To present the $$R^2$$ value on the plot, we need to choose where to “print” it using the ax.text method. To accomplish this, we plotted the graph with the text first, identified an open space, and then added the printing code. The $$R^2$$ value is a lot of digits after the decimal place that just get in the way. We choose to print the value using Python’s string formatting functionality as built into Pythons f-string. The API is a bit complicated to understand. It is similar to the way Java implements printf, only it has different escape sequences and specifics. In short, when a string literal is preceded with ‘f’ then the string is expecting to have some formatting sequence in it. A formatting sequence is embedded inside curly braces {} and the text inside the curly braces is interpreted. It would contain identifiers, method calls, and possibly formatting options following a colon. Here is the syantax for printing a floating point number with some text label:

f'text{<identifer>:.<integer>f}'


For example, let’s say we do the following:

gpa = 3.899
print(f'GPA={gpa:.2f}')


That code results in printing, GPA=3.90 (due to rounding to 2 decimal places).

To set the color scales to match in each of the geospatial plots, we set both vmin and vmax. When we don’t set these, the plot will customize the colors to match the data being plotted. This is often what you want to do, but if you’re attempting to see a relationship between two geospatial plots, setting vmin and vmax are important.

The vertical spacing between the all the plots was originally not good enough. The line plots had their x-axis’ labels occluded by the titles of the graphs below them. So, we added vertical spacing with plt.subplots_adjust(hspace=0.3). This actually makes the spacing be too large in the geospatial plots. We could have customized the spacing across all the subplots by using matplotlib GridSpec. But, since that code is pretty foreign and not at all the focus of this discussion, we left the spacing as-is.

## Cartopy#

You can make some cool plots that show the terrain of the Earth using a libary called cartopy. These types of plots are good to use when you’re attempting to illustrate the location of something as it would appear on a map.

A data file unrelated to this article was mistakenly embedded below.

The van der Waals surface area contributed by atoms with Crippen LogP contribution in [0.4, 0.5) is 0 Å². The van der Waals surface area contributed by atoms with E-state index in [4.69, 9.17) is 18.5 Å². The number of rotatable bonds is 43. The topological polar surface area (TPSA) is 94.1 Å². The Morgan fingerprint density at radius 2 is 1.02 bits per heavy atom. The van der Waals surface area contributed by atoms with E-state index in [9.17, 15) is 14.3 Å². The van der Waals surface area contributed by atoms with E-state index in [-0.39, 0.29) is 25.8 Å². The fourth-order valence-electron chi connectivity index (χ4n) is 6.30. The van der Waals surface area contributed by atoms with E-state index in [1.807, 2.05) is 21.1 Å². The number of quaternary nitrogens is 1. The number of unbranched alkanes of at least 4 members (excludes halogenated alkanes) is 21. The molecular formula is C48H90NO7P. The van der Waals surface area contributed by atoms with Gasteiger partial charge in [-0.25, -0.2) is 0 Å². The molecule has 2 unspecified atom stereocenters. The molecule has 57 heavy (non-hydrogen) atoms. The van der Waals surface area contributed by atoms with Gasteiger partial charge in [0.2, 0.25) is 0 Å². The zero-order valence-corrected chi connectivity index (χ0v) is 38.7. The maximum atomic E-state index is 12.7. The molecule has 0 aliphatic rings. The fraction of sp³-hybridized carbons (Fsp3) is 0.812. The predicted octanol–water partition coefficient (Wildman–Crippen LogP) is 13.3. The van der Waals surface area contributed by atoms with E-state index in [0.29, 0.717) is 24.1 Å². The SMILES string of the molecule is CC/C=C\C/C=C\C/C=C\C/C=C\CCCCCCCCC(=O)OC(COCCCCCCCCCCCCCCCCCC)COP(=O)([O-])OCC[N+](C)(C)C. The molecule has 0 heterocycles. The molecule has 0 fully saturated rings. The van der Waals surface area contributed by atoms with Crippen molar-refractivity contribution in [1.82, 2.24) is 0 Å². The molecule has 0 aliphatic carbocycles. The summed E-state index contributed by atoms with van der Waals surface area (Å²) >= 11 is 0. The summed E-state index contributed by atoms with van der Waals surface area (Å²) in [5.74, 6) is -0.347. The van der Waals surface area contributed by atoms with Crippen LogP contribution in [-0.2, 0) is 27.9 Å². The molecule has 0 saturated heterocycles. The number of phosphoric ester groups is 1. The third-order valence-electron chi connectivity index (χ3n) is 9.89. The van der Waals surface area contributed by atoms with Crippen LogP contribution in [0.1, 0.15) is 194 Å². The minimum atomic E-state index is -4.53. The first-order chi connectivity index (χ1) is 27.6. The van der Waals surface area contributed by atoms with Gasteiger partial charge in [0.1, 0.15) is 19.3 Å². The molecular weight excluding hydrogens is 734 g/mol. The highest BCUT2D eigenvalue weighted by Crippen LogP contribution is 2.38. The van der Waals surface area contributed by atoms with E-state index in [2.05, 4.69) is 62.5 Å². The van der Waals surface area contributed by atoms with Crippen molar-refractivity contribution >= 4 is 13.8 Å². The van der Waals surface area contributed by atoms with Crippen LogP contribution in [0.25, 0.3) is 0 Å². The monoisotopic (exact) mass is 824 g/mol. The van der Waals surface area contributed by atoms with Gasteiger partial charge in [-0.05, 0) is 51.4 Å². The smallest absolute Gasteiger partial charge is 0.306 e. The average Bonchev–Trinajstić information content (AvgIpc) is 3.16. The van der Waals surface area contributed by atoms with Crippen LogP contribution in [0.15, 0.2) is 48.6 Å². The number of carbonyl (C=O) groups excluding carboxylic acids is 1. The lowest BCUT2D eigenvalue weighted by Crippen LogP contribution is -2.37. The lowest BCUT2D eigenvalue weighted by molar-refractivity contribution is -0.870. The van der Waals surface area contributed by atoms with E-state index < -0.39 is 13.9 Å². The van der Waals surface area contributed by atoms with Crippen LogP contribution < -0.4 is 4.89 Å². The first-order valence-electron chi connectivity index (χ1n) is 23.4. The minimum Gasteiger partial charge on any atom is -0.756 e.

• The plots are professional looking.

• Does not work on Replit

• Requires some background knowledge about different types of Coordinate and Projection systems.

You can still do some geodataframe-looking plots. For example, the Hurricane Florence plot is replicated on Hurricane Katrina using this code.

This shows a direct, “flat” Plate Carrée line between Seattle and New York as well as the curved, Geodetic line that an airplane would travel over the curved Earth, which is a more accurate reflection of reality. import cartopy.crs as ccrs
import matplotlib.pyplot as plt
import cartopy.feature as cfeature

def cartopy_plot_of_us():
# create a figure & axis using the Robinson projection.
fig, ax = plt.subplots(1, subplot_kw={'projection': ccrs.Robinson()}, figsize=(10,4))

# show some texture & color on the map representing the terrain
ax.stock_img()

# crop the figure to be just the United States
# if we don't set_extent, the image is too big to be displayed (in Jupyter Notebook)
ax.set_extent([-130, -60, 24, 50], crs=ccrs.PlateCarree())

# set the latitude and longitude points for Seattle & New york
ny_lat, ny_lon = 40.73, -73.93
sea_lat, sea_lon = 47.60, -122.33

# draw a line using Geodetic() to give it a curved look over a curved Earth
plt.plot([ny_lon, sea_lon], [ny_lat, sea_lat], color='blue', linewidth=2, marker='o',
transform=ccrs.Geodetic())

# draw a line using PlateCarree() which assume a flat, paper-like map
plt.plot([ny_lon, sea_lon], [ny_lat, sea_lat], color='gray', linestyle='--',
transform=ccrs.PlateCarree())

# annotate the map with text of cities
plt.text(ny_lon-3, ny_lat-1, 'New York', horizontalalignment='right', transform=ccrs.Geodetic())
plt.text(sea_lon+1, sea_lat-2, 'Seattle', horizontalalignment='left', transform=ccrs.Geodetic())

# Show some features and borders

The Projection types are many. One popular projection is: ccrs.PlateCarree().